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Cambodia plugs into China Plus One

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Ito Takamato, senior investment advisor at JETRO

Cambodia plugs into China Plus One

According to the head of the Japan External Trade Organization in Cambodia, as labour costs rise in China and Thailand, Cambodia could benefit as companies outsource more of their production to the ASEAN region. But if the Kingdom wants to get on board, it will need to make long-term changes.

Ito Takamato, senior investment advisor at JETRO, said Cambodia stands to benefit from increasingly popular “China plus one” or “Thailand plus one” supply chains, especially with Japanese companies.

Under this model, manufacturers may not completely eliminate their Chinese or Thai factories but rather shift some production to countries like Cambodia to take advantage of cheaper labour costs.

“[Cambodia’s] labour cost is very low. [In China], costs have increased three times and in Thailand, nearly three times in ten years,” Ito said. “Labour costs have increased; some products are not profitable, so [production] shifts to lower countries, like Cambodia, Myanmar and Bangladesh.”

Two Japanese firms are already following this strategy in Phnom Penh’s Special Economic Zone, according to Ito. Japanese auto parts maker DENSO makes small parts for motorbikes, while Japanese-owned Minebea factory makes iPhone components.

The components are sent to Japan for processing before they are sent to Apple factories in China. (Over 1,000 parts in the iPhone 6 came from Japanese companies, according to the Nikkei Asian Review).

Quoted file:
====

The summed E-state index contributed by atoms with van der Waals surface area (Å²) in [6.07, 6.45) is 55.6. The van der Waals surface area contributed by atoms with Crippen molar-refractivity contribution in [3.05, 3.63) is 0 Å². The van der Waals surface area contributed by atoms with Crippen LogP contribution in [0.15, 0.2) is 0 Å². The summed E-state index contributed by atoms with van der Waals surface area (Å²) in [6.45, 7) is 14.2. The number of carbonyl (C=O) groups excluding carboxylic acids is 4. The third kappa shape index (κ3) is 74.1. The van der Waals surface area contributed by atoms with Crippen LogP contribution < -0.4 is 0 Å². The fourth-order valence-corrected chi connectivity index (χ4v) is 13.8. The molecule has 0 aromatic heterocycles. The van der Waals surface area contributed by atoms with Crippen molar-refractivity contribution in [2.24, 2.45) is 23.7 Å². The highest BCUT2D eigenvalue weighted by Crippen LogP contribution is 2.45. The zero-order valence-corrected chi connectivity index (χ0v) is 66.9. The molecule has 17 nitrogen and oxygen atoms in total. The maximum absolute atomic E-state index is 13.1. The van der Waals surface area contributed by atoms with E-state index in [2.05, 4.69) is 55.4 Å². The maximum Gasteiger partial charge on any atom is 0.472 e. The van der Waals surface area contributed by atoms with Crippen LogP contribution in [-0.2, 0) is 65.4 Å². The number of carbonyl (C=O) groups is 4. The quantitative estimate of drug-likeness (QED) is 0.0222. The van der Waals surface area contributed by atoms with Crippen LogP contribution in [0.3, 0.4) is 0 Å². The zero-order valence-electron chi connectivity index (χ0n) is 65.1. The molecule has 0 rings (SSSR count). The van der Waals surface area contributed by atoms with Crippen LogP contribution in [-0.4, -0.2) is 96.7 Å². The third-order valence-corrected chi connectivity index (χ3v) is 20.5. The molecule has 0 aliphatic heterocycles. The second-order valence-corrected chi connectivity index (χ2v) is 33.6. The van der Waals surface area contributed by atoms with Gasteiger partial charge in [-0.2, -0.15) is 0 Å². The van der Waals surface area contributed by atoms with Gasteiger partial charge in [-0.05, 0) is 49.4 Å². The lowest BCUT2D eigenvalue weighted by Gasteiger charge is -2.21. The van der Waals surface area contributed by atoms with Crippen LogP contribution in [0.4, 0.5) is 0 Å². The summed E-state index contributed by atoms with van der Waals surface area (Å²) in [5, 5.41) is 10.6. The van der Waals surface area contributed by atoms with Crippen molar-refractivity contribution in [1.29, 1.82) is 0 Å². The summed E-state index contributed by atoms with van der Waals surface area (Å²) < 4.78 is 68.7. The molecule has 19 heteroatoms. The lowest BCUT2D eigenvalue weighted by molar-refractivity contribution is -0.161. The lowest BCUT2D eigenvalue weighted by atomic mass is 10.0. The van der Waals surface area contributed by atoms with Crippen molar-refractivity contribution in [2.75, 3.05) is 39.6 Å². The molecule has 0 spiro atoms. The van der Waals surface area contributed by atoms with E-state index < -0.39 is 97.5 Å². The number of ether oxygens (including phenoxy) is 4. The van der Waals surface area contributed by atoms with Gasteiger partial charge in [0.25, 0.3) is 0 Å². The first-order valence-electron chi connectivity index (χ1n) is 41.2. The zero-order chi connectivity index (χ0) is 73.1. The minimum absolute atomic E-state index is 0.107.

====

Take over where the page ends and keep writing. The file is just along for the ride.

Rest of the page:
Cambodia is not the only country, though, that may be a potential destination for China or Thailand plus one production. While a 2014 McKinsey survey found that “19 per cent of ASEAN businesses themselves plan to shift investment or business from China into their own region”, they were eyeing a number of countries besides Cambodia, including “Indonesia, Laos, Myanmar, and Vietnam”.

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Ito said that while Cambodia attracts investors with its low labour costs, it still struggles with quality of labour. Many employees lack basic education skills, including full literacy or knowledge of mechanics, according to Ito’s observations.

Japanese factories, however, have attempted to remedy the situation by providing Khmer language classes to workers teaching Khmer writing and reading. Japanese NGOs also offer Japanese language courses for workers hoping to move up the ladder.
Companies also struggle with corruption costs, which make it difficult to justify to investors back in Japan.

This may explain why only 19 of 246 Japanese companies registered in Cambodia are manufacturers.

They are dwarfed by import/export firms (99) and tourism (26). Some Japanese companies, like UNIQLO, also choose to produce their products at Korean or Chinese-owned factories, rather than run their own factories in Cambodia.

Despite the challenges, though, Japanese investors still seem to be confident in Cambodia.

But despite these challenges, Ito said investors are still confident in Cambodia’s future. State news agency Agence Kampuchea Presse reported on July 31 that Cambodia had attracted some $700 million in Japanese investment capital, including $280 million in Phnom Penh’s special economic zone.

“Many, many Japanese investors are paying attention to Cambodia. Five years ago, nobody was interested in Cambodia. Now, these three or four years, many Japanese investors [are] interested in this country. JICA provides support for register, bridge or infrastructure also their interest to support this country,” he said.



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